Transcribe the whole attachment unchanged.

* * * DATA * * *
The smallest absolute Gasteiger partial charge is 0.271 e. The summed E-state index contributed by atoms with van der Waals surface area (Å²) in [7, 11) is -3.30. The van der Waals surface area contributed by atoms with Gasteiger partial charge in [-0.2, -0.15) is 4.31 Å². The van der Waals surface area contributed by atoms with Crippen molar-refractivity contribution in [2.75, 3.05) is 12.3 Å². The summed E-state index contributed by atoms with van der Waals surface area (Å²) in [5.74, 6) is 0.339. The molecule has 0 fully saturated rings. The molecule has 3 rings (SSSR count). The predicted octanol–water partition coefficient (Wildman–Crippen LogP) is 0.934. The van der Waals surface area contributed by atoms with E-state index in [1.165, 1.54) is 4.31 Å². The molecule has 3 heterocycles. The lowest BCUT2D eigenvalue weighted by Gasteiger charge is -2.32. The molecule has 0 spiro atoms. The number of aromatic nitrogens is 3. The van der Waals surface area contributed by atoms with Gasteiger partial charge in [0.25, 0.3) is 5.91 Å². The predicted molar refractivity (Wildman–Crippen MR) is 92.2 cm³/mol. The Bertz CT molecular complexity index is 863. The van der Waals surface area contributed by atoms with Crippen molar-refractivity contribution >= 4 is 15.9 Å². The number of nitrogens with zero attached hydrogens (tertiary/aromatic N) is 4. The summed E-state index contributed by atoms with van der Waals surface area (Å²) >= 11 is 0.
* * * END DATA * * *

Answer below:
The smallest absolute Gasteiger partial charge is 0.271 e. The summed E-state index contributed by atoms with van der Waals surface area (Å²) in [7, 11) is -3.30. The van der Waals surface area contributed by atoms with Gasteiger partial charge in [-0.2, -0.15) is 4.31 Å². The van der Waals surface area contributed by atoms with Crippen molar-refractivity contribution in [2.75, 3.05) is 12.3 Å². The summed E-state index contributed by atoms with van der Waals surface area (Å²) in [5.74, 6) is 0.339. The molecule has 0 fully saturated rings. The molecule has 3 rings (SSSR count). The predicted octanol–water partition coefficient (Wildman–Crippen LogP) is 0.934. The van der Waals surface area contributed by atoms with E-state index in [1.165, 1.54) is 4.31 Å². The molecule has 3 heterocycles. The lowest BCUT2D eigenvalue weighted by Gasteiger charge is -2.32. The molecule has 0 spiro atoms. The number of aromatic nitrogens is 3. The van der Waals surface area contributed by atoms with Gasteiger partial charge in [0.25, 0.3) is 5.91 Å². The predicted molar refractivity (Wildman–Crippen MR) is 92.2 cm³/mol. The Bertz CT molecular complexity index is 863. The van der Waals surface area contributed by atoms with Crippen molar-refractivity contribution >= 4 is 15.9 Å². The number of nitrogens with zero attached hydrogens (tertiary/aromatic N) is 4. The summed E-state index contributed by atoms with van der Waals surface area (Å²) >= 11 is 0.